I pointed out that he and his fellow political centrists had not one but five chances over the last three years to prevent this from happening, using the democratic tool of voting, and failed to keep Netanyahu from returning to the premiership and from creating a coalition empowering racists and right-wingers.


“We are screwing up in multiple ways,” he acknowledged. “There’s something that many of us in Israel did not want to fully face, and now we have no choice.”


“There’s a convergence of deep distortions in Israeli society that we can no longer ignore,” he continued, mentioning settler violence and the Haredi stranglehold on religious expression, marriage and conversion as well as the integrity of the legal system.


Liberal Israel is finally awakening. And nothing is ever going to be the same in Israel. We’re not going to take these distortions in our government and in our society as a given any more.” 

“We need American Jews in this conversation. When someone you love is in trouble, you don’t push them away, you draw closer.”

– Yossi Klein Halevi, American-Israeli author

A month ago, Halevi joined with two other brand-name centrist and right-leaning North American-Israeli writers, Matti Friedman and Daniel Gordis, to pen an open letter calling for help from us in the Diaspora. He said the triumvirate had been pleased to see establishment Jewish leaders and organizations, like the Jewish Federations of North America, speak critically about Netanyahu’s proposals in ways they have not before. 


But a friend I spoke to this week dismissed the Jewish organizational response as weak tea, and she has a point: Why aren’t Federations organizing protests that pro-Israel Jews like her can proudly attend in defense of democracy, protests where they hand out huge Israeli flags, rather than leaving the opposition in the hands of the pro-Palestinian left?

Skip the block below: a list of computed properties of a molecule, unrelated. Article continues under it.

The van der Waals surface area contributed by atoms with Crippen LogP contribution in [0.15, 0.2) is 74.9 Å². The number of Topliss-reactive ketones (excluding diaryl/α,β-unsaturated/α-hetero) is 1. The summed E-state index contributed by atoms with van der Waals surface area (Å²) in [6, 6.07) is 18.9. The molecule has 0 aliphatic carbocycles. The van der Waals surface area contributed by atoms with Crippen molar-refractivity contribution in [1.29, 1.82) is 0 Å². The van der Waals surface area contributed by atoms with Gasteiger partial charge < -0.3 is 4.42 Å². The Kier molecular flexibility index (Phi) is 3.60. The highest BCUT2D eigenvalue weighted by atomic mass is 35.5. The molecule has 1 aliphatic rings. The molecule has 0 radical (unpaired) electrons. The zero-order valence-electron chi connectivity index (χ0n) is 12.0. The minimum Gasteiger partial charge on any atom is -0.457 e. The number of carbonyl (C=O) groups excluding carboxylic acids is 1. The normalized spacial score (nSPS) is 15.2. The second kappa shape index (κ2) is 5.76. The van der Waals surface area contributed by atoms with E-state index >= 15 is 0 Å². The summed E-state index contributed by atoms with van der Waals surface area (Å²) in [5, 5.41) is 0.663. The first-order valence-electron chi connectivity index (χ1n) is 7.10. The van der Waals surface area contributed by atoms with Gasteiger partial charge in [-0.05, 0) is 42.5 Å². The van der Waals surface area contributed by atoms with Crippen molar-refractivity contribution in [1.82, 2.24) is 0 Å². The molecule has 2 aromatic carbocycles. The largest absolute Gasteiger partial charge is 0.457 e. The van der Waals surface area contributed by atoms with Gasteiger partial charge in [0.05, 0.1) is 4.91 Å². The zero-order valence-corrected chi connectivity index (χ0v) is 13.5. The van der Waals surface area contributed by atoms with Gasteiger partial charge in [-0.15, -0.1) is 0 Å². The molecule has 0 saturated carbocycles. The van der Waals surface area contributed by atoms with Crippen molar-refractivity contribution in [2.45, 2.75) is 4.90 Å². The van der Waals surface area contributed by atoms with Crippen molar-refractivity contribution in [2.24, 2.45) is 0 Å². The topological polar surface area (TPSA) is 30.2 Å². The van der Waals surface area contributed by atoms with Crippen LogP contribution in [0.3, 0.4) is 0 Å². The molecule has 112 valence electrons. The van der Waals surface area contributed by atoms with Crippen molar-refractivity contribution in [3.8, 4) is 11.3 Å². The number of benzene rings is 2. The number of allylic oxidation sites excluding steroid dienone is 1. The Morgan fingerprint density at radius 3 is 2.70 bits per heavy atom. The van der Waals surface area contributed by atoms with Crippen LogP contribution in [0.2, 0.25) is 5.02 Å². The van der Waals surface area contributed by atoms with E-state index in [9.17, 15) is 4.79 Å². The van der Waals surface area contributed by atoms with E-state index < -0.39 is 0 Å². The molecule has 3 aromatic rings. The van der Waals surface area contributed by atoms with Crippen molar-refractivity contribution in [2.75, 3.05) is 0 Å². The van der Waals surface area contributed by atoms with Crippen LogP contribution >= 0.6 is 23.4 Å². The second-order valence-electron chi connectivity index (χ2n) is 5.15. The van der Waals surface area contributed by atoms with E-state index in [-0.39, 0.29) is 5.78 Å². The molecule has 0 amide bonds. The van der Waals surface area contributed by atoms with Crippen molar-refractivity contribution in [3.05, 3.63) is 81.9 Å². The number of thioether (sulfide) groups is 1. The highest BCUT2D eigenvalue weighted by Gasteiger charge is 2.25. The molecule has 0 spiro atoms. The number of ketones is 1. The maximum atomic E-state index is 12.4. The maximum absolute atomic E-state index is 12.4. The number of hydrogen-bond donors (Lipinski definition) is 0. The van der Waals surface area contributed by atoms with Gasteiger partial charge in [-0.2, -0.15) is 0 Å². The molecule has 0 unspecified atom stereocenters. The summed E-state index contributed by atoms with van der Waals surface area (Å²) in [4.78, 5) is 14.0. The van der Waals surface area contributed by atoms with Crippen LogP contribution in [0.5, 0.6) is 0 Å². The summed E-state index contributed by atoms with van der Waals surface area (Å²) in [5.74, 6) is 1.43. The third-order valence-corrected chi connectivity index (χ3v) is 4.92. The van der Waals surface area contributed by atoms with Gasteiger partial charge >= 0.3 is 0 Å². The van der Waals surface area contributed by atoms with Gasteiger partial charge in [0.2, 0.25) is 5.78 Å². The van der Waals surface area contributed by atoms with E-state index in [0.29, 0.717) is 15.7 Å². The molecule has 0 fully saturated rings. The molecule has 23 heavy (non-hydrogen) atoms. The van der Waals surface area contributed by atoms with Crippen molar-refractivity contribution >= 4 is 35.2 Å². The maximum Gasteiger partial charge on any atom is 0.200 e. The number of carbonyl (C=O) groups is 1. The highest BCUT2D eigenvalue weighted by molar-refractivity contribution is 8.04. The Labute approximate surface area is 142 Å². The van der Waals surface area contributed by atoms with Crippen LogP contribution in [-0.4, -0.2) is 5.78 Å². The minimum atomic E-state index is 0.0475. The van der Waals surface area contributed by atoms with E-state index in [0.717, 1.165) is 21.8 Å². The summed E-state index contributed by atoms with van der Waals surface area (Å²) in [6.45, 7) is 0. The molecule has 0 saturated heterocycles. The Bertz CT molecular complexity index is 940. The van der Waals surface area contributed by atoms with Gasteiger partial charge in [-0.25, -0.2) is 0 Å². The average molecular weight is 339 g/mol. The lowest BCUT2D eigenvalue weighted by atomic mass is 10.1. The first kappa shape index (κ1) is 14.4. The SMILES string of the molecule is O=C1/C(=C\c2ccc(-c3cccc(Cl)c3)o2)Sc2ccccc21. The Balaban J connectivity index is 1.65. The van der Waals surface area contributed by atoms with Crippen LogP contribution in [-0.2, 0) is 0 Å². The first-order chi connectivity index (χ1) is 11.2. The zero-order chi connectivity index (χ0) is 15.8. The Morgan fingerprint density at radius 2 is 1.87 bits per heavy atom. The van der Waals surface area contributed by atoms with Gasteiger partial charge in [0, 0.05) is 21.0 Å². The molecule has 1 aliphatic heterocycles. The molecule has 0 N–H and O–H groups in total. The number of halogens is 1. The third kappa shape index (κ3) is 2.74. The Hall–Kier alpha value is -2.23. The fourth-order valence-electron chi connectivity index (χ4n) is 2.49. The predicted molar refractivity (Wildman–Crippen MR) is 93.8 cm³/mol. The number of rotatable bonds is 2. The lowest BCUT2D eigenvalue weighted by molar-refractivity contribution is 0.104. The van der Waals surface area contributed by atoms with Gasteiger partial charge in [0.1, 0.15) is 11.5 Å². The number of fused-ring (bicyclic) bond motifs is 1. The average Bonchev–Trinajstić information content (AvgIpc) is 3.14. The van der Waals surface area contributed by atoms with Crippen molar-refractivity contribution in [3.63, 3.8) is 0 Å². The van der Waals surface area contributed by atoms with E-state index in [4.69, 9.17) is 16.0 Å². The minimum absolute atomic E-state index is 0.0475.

“Yes! I would love to see big solidarity demonstrations with the Israel that American Jews love,” Yossi said. “I want to see thousands of Israeli flags in the streets of New York and Boston and LA. Just as you see it in Tel Aviv and Jerusalem and Haifa. To entrust the American streets to the left, or the Jewish left or the Jewish far left, is to completely miss the point of what’s happening here. This is the moment for mainstream American Jews who love Israel to go to the Israeli consulate in your city, waving a giant Israeli flag, and say, ‘We’re with you.’”


I asked if he thought Americans should cancel planned trips to Israel in protest — on the contrary, Yossi said, “there should be missions to democratic Israel, come and be part of what’s going on, come to a demonstration. They’re extraordinary experiences. It will enhance your love of Israel.”


I asked if Congress should consider conditioning military aid on Israel keeping its judicial system independent and strong. “Absolutely not,” Yossi said, the military “has to be beyond reach” so long as Israel faces threats from Iran and elsewhere. But, he added, perhaps it’s time to stop buying Israel bonds.


He also pleaded for American Jews to redirect charitable donations from leftist Israeli groups like Breaking the Silence and B’tselem focused on the occupation and human rights violations against Palestinians toward centrist political parties or universities or civil-society groups focused on democracy. 


“To strengthen the far left is to undermine democracy, because it alienates Israelis on the soft right, and the hope for making a change in Israel is to bring soft-right voters to the center,” he said. 


“At the first couple of demonstrations, you had far leftists coming with big Palestinian flags, and  that was a gift to Netanyahu. He would retweet those photographs and say, ‘This is my opposition,’” Yossi explained. “And the response, the pushback of the Israeli center, was to show up the next week with thousands of giant Israeli flags. That was a signal to soft-right-wing voters: We are we are no different, we are no less patriotic, than you. The far left is a gift to Netanyahu.”